Sgt. Eric Williams blogged about war in Afghanistan

Sgt. Eric E. Williams died July 23, 2012, in Pul-E Alam, Afghanistan.
(Photo courtesy of Pro Image, Inc)

During his deployment to Afghanistan as a flight medic with the Army’s 82nd Airborne Division, Sgt. Eric Williams kept a blog about the dangers and frustrations of a war zone.

In his “Coming Home” entry of July 17, the 27-year-old Williams wrote that his yearlong deployment was nearing an end. He said he would need time to reflect on what he had seen in Afghanistan and to adjust to a homeland where few civilians truly know, or perhaps even care, about the war or the soldiers fighting in it.

“We have (been) witness to the atrocities of war,” Williams wrote. “We have thrust ourselves into the midst of chaos in order to do something so important, so visceral, that few will ever understand what it means…. I for one will reflect on these experiences for years to come.”

Six days later Williams was killed in a Taliban mortar attack on a small forward operating base in eastern Afghanistan. He was staying overnight at the base as he and others made their way to the air base near Kabul for a flight home.


In Menifee in southern Riverside County, Williams’ wife, Wendi, was excited when she heard a knock on the door of her apartment that morning. She had talked to her husband just a day earlier.

“I thought for a minute he was surprising me by coming home earlier,” she said. Instead it was an officer and chaplain notifying her of her husband’s death.

“Everything just slowed down, I started shaking, and I just went black with disbelief,” she said. “You just don’t want to hear it. It’s a feeling I wouldn’t wish on my worst enemy.”

The couple, married but a year, had plans: a vacation near the beach in San Diego and then relocation to Ft. Bragg, N.C. Williams had recently reenlisted in hopes of joining the Special Forces as a medic.


After graduating from Murrieta Valley High School in 2002, Williams worked as an emergency medical technician before enlisting in the Army in 2007. He served a tour in 2008-09 as a combat medic in Iraq.

After retraining as a flight medic, he deployed to Afghanistan, assigned to a Black Hawk crew that rescues injured or wounded military personnel from the battlefield and renders aid to Afghan civilians caught in the crossfire of war.

“He was always on his game,” said Sgt. Cormac Chandler, a crew chief who served with Williams. “Will always kept his cool, which in turn helped me keep my cool, and he never quit.”

Like many parents, Williams’ mother, Janet, who lives in Murrieta and is a Riverside County probation officer, had not been enthusiastic about her son enlisting in the Army during a time of war. But she respected his sense of fulfillment in being a medic.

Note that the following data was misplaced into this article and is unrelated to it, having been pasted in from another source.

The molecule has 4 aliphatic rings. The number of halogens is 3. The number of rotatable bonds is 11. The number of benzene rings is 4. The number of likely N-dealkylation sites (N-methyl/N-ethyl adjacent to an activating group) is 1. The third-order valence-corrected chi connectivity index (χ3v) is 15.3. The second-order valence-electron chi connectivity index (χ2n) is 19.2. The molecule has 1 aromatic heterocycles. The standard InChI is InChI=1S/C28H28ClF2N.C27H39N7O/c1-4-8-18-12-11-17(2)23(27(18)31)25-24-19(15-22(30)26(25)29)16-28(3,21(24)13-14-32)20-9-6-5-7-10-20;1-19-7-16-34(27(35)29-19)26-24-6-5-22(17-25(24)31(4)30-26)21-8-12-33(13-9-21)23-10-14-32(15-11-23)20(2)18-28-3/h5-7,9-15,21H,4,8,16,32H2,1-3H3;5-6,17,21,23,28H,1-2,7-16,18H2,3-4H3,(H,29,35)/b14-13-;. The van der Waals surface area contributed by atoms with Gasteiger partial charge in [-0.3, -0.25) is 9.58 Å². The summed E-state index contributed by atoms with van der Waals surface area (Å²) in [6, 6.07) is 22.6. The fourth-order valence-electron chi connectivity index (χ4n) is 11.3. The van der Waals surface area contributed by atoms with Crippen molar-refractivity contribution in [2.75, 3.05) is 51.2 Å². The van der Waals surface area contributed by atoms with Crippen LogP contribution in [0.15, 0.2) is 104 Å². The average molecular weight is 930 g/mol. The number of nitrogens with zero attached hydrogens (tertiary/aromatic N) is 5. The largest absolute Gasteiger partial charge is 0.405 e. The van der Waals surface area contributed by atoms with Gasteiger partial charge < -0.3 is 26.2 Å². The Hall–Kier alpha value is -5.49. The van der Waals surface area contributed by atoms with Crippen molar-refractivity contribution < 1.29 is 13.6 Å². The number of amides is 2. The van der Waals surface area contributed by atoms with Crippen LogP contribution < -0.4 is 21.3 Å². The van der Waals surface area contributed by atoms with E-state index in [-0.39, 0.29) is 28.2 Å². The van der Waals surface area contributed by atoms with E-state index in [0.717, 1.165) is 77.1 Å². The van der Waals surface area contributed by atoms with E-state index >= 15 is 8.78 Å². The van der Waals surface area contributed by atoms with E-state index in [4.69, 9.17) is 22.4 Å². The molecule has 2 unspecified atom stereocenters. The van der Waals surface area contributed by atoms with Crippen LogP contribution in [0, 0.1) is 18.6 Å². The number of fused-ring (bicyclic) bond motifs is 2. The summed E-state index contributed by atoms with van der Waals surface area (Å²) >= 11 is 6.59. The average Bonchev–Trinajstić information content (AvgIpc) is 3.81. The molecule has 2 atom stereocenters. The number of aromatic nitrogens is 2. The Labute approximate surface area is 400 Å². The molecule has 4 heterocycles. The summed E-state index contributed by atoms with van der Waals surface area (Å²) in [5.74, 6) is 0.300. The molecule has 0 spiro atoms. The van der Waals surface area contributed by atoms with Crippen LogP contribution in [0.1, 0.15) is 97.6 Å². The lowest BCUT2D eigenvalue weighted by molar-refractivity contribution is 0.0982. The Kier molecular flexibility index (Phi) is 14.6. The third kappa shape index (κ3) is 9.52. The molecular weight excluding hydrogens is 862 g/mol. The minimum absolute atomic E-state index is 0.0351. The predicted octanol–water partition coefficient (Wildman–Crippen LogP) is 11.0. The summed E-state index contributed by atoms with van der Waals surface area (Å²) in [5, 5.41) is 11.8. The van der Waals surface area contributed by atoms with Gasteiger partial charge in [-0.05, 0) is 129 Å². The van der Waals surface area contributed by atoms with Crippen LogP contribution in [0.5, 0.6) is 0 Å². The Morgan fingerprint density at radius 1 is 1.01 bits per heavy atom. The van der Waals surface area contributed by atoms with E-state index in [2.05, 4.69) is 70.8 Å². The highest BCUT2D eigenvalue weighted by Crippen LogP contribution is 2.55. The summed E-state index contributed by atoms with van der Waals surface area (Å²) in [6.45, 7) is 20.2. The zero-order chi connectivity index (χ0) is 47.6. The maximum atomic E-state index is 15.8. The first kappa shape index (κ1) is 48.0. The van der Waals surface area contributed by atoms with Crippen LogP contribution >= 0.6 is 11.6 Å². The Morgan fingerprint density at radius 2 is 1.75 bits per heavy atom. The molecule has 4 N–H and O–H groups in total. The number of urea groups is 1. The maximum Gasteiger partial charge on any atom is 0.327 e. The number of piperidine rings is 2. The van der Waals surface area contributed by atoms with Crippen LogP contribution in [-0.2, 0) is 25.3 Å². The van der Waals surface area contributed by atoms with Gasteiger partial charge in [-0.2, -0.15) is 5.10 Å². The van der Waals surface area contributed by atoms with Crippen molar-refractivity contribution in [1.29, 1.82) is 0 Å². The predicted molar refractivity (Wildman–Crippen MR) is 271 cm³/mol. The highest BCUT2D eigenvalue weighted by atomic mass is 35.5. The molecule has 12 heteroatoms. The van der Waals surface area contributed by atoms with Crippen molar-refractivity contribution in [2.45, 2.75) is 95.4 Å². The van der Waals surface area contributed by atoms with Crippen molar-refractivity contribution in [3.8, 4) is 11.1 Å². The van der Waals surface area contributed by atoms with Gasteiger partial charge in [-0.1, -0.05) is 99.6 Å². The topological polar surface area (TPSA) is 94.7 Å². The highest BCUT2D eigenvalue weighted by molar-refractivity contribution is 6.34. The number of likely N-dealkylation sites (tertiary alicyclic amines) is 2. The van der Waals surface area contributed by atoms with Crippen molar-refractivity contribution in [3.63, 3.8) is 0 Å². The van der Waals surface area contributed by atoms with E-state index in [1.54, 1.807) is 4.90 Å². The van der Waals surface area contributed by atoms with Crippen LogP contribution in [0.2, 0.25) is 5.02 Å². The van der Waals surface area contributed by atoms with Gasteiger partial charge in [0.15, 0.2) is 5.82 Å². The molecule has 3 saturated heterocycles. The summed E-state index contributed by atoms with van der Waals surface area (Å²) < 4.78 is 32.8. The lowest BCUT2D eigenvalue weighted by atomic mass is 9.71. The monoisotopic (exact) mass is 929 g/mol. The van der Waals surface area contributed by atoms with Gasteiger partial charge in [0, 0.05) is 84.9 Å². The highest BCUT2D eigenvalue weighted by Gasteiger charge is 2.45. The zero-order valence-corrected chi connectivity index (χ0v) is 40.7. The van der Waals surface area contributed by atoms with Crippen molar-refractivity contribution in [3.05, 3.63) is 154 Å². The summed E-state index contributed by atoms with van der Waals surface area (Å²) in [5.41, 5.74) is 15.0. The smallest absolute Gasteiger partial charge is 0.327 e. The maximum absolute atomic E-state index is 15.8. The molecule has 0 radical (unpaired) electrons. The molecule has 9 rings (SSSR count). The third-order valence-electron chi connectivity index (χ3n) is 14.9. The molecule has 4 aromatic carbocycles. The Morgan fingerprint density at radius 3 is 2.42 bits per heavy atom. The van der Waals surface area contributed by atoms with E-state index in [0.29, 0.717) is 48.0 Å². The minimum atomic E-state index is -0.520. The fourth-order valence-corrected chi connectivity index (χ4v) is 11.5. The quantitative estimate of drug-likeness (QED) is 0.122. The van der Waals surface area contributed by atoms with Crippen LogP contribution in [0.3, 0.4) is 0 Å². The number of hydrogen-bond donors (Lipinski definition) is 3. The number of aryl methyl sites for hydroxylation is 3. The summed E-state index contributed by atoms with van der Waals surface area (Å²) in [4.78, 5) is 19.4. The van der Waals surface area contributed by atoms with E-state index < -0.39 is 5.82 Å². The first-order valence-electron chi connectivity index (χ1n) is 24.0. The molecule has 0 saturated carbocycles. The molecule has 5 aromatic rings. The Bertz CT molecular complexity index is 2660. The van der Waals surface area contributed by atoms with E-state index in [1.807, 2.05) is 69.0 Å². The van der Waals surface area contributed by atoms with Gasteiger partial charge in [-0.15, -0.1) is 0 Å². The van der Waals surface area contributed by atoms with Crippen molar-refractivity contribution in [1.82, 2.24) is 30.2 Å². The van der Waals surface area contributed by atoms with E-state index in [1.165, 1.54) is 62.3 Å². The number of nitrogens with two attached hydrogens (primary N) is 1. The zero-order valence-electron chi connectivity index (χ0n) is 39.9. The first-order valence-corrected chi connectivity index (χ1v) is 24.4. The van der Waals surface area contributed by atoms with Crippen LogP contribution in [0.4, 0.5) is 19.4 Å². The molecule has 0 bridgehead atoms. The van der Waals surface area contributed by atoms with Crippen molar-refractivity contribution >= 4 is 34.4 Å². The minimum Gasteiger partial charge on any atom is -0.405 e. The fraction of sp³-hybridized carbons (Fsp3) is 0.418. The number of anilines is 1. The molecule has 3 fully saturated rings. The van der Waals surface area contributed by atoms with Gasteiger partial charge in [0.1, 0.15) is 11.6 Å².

“He was there to save lives,” she said. “He was there for a purpose and he loved what he did.”

In the weeks before Christmas, Williams wrote about the “blood and pain (that) lingers in your aircraft” after a rescue mission:

“The 12-year-old boy shot in the face, the soldiers riddled with shrapnel, another in uncontrollable convulsions. It takes a toll on us all even if you don’t want to admit it.”

In March, when U.S. troops burned a Koran and a sergeant was accused of murdering civilians near Kandahar, Williams wrote about how such outrages were undermining the hard work of other Americans in Afghanistan:


“Things are rapidly spinning out of control here. There’s so much unrest felt by both sides. We’ve been here so long, but the choice of whether to stay or leave most certainly is out of my control. We’re here to support, to help, to try our hardest, amidst most obstacles, to make a difference. I’m pretty damn sure that we are accomplishing that.”

Williams’ wife and mother hope his blog can be published to help the public understand the war from the perspective of a soldier on the front lines.

Wendi Williams, 26, said her grief still overwhelms her on occasion, striking at inopportune times, like when she broke down while shopping. She never tried to talk her husband out of reenlisting even though she knew it would have meant additional war zone deployments.

“I met him as a soldier,” she said. “I knew what I was getting into....”

To honor his memory, she got a tattoo on her arm with the medics’ motto, “Not Without Your Wounded.” A freelance photographer, she plans to continue her education in art school.

“I’m doing that for him — to make him proud,” she said.

Williams was assigned to the 3rd Battalion, 82nd Combat Aviation Brigade, 82nd Airborne Division. For his service in Afghanistan, he was posthumously awarded the Bronze Star.

In his final blog post, Williams wrote that he was concerned about a growing disconnect between the military and civilian populations. And he expressed anger at the thought of veterans being homeless or jobless.


“But I can only hope that things someday will change. As for our accomplishments here in Afghanistan, I’d do it again in a heartbeat. I will forever hold these experiences close.”

Along with his mother and wife, Williams is survived by his father, Bruce, a Navy veteran who lives in Hemet. His ashes were spread at sea off Coronado.

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